A museum in South London has commissioned internationally acclaimed filmmaker Peter Jackson and WingNut Films to create a project in commemoration of the First World War centenary.
Entitled ‘They Shall Not Grow Old’, Lambeth’s Imperial War Museum has also partnered with 14-18 Now (an arts project launched specifically for the centenary) to produce the film, for which original archived footage was remastered, colourised, and paired with dialogue.
In a press release issued by the museum, Jackson said: “The centenary felt like a unique opportunity to make a personal contribution to the commemoration. I wanted to find a way to bring new life to the stories of ordinary people living through extraordinary times.”
The film features never-before-seen archival footage of scenes from the First World War, which have been hand-colourised and transformed into full 3D. They also feature original audio as well as newly recorded dialogue and sound design.
According to the museum, Jackson spent months immersing himself in the footage and audio, exploring different perspectives and experimenting with contemporary production techniques, achieving an output that is “as impactful today as it would have been when originally presented in cinemas to a wartime audience”.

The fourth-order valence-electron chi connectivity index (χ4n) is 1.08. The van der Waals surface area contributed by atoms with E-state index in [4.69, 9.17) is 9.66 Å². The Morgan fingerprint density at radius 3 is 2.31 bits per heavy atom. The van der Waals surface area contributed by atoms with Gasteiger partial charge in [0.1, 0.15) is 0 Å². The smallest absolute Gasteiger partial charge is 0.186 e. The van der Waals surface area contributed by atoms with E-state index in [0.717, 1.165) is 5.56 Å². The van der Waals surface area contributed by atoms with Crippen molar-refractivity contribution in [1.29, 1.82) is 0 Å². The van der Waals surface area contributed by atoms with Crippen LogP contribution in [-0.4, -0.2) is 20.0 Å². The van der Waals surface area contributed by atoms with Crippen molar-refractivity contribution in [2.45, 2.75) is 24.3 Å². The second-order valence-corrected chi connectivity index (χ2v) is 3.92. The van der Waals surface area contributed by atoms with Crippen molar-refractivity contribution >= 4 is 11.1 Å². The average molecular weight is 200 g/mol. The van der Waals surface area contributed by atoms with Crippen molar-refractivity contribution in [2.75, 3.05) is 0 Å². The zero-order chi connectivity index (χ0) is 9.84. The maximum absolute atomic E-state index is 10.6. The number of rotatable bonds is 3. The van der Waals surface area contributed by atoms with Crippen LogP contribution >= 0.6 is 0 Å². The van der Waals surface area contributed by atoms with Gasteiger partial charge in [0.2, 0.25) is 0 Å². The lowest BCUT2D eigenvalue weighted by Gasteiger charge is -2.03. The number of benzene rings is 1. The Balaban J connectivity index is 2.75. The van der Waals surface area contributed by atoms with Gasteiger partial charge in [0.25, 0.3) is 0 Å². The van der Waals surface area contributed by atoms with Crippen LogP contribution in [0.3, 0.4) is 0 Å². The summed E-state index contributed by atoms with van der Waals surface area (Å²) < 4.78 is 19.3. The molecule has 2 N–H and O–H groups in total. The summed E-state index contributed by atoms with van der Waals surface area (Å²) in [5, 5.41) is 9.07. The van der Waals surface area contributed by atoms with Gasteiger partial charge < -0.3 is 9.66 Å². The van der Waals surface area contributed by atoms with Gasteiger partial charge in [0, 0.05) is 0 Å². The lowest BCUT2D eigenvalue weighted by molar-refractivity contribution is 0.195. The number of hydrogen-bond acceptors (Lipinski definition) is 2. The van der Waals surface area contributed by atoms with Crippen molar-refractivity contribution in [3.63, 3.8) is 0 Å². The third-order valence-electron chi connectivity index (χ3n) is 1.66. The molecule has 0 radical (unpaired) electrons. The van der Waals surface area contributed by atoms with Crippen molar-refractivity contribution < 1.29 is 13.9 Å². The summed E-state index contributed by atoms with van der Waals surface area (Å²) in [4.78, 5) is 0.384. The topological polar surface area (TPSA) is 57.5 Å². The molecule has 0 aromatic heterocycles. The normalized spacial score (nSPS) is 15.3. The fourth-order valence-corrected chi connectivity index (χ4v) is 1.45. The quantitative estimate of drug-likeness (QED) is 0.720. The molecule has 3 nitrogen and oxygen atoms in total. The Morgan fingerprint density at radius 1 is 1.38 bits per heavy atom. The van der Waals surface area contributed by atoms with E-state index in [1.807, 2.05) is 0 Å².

Included in the press release were comments from IWM Director-General Diane Lees, who said: “This innovative new production will bring to life the stories of those who lived, fought and died during the First World War, as well as revealing never-before-seen footage from IWM’s film archive from more than 100 years ago.”
Director of 14-18 Now Jenny Waldman hailed the project as a “ground-breaking production”, and a “visionary resource”.
The footage has been distributed to UK secondary schools for educational use during the 2018 Autumn term and was accompanied by various learning materials. BBC Director of Content Charlotte Moore said the film would “bring unheard voices from a hundred years ago to life for a whole new generation to experience”.
They Shall Not Grow Old officially premiered at the BFI London Film Festival on October 16 and was subsequently screened at various locations throughout the UK.
The film was then shown on BBC Two on November 11 to mark armistice day.
More cinema screenings and TV showings are expected in the coming months.